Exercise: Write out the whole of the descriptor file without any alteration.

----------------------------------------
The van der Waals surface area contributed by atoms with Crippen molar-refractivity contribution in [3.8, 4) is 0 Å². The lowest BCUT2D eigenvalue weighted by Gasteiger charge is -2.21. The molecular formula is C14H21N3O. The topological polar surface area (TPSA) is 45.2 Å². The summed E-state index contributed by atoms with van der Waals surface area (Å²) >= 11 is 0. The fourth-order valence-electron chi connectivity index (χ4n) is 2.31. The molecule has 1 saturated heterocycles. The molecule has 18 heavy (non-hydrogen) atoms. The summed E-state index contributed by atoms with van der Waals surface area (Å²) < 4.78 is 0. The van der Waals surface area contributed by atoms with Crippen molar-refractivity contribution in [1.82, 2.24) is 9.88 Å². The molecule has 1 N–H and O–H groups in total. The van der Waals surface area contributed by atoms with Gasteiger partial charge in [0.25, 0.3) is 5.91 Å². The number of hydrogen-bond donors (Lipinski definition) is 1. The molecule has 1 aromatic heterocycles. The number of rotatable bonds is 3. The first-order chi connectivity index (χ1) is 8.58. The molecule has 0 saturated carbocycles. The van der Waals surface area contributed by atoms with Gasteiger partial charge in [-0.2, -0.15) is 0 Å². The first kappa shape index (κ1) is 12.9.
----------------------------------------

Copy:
The van der Waals surface area contributed by atoms with Crippen molar-refractivity contribution in [3.8, 4) is 0 Å². The lowest BCUT2D eigenvalue weighted by Gasteiger charge is -2.21. The molecular formula is C14H21N3O. The topological polar surface area (TPSA) is 45.2 Å². The summed E-state index contributed by atoms with van der Waals surface area (Å²) >= 11 is 0. The fourth-order valence-electron chi connectivity index (χ4n) is 2.31. The molecule has 1 saturated heterocycles. The molecule has 18 heavy (non-hydrogen) atoms. The summed E-state index contributed by atoms with van der Waals surface area (Å²) < 4.78 is 0. The van der Waals surface area contributed by atoms with Crippen molar-refractivity contribution in [1.82, 2.24) is 9.88 Å². The molecule has 1 N–H and O–H groups in total. The van der Waals surface area contributed by atoms with Gasteiger partial charge in [0.25, 0.3) is 5.91 Å². The number of hydrogen-bond donors (Lipinski definition) is 1. The molecule has 1 aromatic heterocycles. The number of rotatable bonds is 3. The first-order chi connectivity index (χ1) is 8.58. The molecule has 0 saturated carbocycles. The van der Waals surface area contributed by atoms with Gasteiger partial charge in [-0.2, -0.15) is 0 Å². The first kappa shape index (κ1) is 12.9.